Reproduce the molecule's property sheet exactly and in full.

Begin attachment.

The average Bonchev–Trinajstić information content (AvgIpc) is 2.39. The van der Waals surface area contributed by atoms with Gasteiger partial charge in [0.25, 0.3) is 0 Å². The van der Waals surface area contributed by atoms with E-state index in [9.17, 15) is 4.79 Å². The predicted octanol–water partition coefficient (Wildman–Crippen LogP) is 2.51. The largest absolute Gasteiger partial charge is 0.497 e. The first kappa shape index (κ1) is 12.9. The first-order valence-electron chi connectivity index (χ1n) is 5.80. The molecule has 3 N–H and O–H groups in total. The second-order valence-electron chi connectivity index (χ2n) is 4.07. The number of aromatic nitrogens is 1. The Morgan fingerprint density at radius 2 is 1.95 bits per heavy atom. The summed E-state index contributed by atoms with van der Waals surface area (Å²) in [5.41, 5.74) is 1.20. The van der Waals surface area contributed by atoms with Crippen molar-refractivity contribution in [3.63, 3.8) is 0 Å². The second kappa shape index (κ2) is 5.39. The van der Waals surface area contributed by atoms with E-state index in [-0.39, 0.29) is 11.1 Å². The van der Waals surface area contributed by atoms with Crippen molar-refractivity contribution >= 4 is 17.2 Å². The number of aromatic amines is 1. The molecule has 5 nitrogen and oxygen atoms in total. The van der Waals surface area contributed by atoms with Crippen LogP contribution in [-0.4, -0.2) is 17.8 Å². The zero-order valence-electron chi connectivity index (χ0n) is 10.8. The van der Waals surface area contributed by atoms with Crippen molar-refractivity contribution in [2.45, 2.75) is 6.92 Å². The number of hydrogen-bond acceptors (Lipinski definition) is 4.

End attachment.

The average Bonchev–Trinajstić information content (AvgIpc) is 2.39. The van der Waals surface area contributed by atoms with Gasteiger partial charge in [0.25, 0.3) is 0 Å². The van der Waals surface area contributed by atoms with E-state index in [9.17, 15) is 4.79 Å². The predicted octanol–water partition coefficient (Wildman–Crippen LogP) is 2.51. The largest absolute Gasteiger partial charge is 0.497 e. The first kappa shape index (κ1) is 12.9. The first-order valence-electron chi connectivity index (χ1n) is 5.80. The molecule has 3 N–H and O–H groups in total. The second-order valence-electron chi connectivity index (χ2n) is 4.07. The number of aromatic nitrogens is 1. The Morgan fingerprint density at radius 2 is 1.95 bits per heavy atom. The summed E-state index contributed by atoms with van der Waals surface area (Å²) in [5.41, 5.74) is 1.20. The van der Waals surface area contributed by atoms with Crippen molar-refractivity contribution in [3.63, 3.8) is 0 Å². The second kappa shape index (κ2) is 5.39. The van der Waals surface area contributed by atoms with E-state index in [-0.39, 0.29) is 11.1 Å². The van der Waals surface area contributed by atoms with Crippen molar-refractivity contribution >= 4 is 17.2 Å². The number of aromatic amines is 1. The molecule has 5 nitrogen and oxygen atoms in total. The van der Waals surface area contributed by atoms with Crippen LogP contribution in [-0.4, -0.2) is 17.8 Å². The zero-order valence-electron chi connectivity index (χ0n) is 10.8. The van der Waals surface area contributed by atoms with Crippen molar-refractivity contribution in [2.45, 2.75) is 6.92 Å². The number of hydrogen-bond acceptors (Lipinski definition) is 4.